The forerunner to the European Union, even before the European Economic Community, was the European Coal and Steel Community. It was established to help political and economic stability in Europe. Today, nationalism is on the rise across Europe once again, much of it fuelled by democratic populism and a scapegoating of migrants. Increasingly in recent years the EU has been criticised, and not just in the UK, for being anti-democratic. Decisions are seen to be taken by a self-serving political elite supported by unelected functionaries with little regard for the citizen.

We need to pray that the democratic deficit is addressed and we need to pray for enduring peace in Europe.  But we need to do more than just pray; peacebuilding remains an essential part of mission in today´s Europe and the gospel is, at its heart, a message of reconciliation.


A healthy economy is a blessing to any society and provides the prosperity to enable the wealthy to care for the more vulnerable.  But when the accumulation of wealth becomes our focus it soon becomes an idol.

Christians are called to demonstrate that they truly do serve God rather than money; that Jesus Christ really is Lord.  What a powerful witness for the kingdom of God that could be, even in the debates that surround this referendum.

However you decide to vote on 23 June, please don't make your decision about the EU referendum on economic grounds alone: "will I be better off if we leave or remain?" To do so is to 'buy into' the spirit of our age which puts economic self-interest above all other considerations. That is a travesty of the gospel of grace and the primary ethics of the kingdom: love for God and love for our neighbour.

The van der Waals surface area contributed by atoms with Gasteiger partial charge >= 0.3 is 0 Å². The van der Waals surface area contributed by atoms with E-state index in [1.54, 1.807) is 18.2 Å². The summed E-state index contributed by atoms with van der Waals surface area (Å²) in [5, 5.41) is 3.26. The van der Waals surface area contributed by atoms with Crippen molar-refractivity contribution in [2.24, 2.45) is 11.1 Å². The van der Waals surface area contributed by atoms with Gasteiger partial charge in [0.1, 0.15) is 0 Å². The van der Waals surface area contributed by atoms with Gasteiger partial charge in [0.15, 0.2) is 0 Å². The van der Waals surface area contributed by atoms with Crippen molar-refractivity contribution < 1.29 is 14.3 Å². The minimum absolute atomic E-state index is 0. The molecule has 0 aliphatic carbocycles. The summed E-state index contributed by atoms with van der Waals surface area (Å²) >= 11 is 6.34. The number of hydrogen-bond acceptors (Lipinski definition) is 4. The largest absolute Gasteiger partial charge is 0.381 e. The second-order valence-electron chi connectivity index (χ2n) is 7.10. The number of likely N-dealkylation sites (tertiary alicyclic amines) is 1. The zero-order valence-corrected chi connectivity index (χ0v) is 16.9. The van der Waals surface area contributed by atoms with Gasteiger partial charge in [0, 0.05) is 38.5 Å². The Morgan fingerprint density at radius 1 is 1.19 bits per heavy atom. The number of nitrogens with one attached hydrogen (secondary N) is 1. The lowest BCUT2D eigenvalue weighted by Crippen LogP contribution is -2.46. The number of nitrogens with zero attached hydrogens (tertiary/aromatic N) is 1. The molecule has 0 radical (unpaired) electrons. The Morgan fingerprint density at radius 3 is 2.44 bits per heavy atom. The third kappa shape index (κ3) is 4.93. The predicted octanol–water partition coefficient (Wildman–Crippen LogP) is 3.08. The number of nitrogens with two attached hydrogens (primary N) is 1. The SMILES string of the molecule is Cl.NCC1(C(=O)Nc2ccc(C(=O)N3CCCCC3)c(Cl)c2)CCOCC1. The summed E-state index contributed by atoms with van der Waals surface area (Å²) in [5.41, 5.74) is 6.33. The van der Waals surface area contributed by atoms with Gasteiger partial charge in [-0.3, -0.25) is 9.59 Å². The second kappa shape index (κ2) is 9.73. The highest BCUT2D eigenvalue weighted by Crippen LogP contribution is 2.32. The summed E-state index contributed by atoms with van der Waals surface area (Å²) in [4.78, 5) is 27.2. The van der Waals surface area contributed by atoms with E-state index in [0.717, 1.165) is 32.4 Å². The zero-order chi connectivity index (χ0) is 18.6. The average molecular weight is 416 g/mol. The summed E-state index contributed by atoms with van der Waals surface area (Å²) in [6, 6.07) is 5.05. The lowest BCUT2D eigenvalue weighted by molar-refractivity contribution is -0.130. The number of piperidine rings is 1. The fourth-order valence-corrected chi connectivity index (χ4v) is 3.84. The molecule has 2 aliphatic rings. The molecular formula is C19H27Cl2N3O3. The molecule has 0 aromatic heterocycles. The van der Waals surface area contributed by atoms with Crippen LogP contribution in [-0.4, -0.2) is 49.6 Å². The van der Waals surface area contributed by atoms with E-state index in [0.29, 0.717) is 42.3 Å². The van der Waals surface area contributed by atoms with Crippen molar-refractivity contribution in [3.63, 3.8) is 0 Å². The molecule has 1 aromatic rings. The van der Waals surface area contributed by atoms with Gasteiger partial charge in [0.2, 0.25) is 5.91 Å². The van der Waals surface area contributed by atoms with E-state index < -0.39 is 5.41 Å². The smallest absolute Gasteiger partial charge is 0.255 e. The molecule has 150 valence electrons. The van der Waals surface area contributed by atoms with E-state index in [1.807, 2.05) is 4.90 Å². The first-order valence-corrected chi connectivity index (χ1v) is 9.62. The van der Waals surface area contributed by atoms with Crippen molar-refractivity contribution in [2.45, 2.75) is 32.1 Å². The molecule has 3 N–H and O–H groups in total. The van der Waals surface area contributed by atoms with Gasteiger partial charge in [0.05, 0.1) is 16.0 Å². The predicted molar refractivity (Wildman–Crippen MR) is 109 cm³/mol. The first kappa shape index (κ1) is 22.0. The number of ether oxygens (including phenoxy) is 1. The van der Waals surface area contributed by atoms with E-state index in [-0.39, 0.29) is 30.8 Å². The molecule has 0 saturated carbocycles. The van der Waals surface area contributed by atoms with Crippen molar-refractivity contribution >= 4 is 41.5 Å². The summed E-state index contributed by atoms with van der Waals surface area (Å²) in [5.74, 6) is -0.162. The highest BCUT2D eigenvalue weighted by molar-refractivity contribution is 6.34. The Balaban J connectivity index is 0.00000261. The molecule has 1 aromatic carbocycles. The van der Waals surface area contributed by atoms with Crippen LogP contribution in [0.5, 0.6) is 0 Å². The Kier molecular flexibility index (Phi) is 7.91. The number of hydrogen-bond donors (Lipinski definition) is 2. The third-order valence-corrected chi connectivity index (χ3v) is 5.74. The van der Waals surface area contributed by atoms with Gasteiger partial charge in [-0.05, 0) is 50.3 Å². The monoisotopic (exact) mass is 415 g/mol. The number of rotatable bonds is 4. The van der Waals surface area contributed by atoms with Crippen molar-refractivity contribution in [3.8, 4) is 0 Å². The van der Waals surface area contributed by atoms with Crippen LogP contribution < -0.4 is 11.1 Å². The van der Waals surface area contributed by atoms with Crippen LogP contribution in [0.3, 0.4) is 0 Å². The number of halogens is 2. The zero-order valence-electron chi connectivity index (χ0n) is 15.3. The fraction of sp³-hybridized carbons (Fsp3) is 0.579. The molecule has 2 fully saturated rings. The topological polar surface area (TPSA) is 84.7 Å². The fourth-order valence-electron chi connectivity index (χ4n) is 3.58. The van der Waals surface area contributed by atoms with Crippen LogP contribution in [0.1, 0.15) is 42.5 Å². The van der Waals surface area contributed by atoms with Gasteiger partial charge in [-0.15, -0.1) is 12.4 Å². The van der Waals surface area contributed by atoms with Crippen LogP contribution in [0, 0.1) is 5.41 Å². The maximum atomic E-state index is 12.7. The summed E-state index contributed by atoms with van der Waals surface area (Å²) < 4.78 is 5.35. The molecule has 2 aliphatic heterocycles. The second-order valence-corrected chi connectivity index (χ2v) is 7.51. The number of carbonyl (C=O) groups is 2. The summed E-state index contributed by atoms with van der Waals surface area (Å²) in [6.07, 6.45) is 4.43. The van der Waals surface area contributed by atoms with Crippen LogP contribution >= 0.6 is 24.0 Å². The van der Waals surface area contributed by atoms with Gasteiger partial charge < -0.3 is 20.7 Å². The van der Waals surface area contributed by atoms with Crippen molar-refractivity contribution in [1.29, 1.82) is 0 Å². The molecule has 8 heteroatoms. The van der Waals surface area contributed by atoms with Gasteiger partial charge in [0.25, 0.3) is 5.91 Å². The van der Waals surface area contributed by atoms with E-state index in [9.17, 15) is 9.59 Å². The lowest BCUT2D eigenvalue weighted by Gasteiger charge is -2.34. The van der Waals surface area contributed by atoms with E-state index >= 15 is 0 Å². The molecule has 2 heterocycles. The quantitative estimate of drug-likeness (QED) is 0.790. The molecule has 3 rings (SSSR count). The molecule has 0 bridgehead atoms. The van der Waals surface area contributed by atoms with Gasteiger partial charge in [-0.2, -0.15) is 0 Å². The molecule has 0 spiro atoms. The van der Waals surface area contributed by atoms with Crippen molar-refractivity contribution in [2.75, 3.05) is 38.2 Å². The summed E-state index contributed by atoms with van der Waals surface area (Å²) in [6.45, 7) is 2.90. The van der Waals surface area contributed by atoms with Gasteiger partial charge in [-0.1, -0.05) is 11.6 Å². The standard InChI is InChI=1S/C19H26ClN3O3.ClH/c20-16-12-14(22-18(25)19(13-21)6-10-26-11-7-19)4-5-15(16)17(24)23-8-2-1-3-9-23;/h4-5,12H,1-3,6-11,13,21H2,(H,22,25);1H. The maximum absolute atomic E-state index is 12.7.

Christian mission is normally understood as taking the good news of Jesus to the nations. Migration has changed all that, God has brought the nations to us.  People who would never have come into contact with the gospel in their home country now have Christian neighbours.

And the so-called "migrant crisis" has thrown the spotlight on the desperation that drives migration.  Churches across Europe are responding with extraordinary generosity to the refugees fleeing the conflicts in Syria and Iraq.

Along with the Muslims, Hindus, Buddhists and those of no faith who have come to Britain in recent years, so too have hundreds of thousands of Christians. Church planting among diaspora communities in Britain is extraordinary. Perhaps God's purpose in this is the re-evangelisation of Britain?

There is a need for an honest debate around migration, how it should be managed, its impact on the poorest in society, on public services, housing and so on.  But in regard to those that are here, and those who come seeking our help, the mission imperative is clear: we are to "love our neighbour", and in today's Britain, more than ever, our neighbour is a migrant.


Whether you vote to leave or remain in the EU on 23 June we will still be part of Europe.  Jesus said: "You will be my witnesses in Jerusalem, and in all Judea and Samaria, and to the ends of the earth." (Acts 1:8) For us in Britain, continental Europe is our Samaria.  In or out, let nothing deter us from sharing the hope of Jesus Christ with today's Europeans.

And above all, in all the debates around sovereignty, let us demonstrate in word and deed that Jesus Christ and his kingdom is the story that we live by.

Jim Memory - Lecturer in European Mission at Redcliffe College and a member of the International Leadership Team of the European Christian Mission (ECM).

 Take a look at our  May/June special issue of idea focusing on Europe, and more information about the EU referendum can be found here.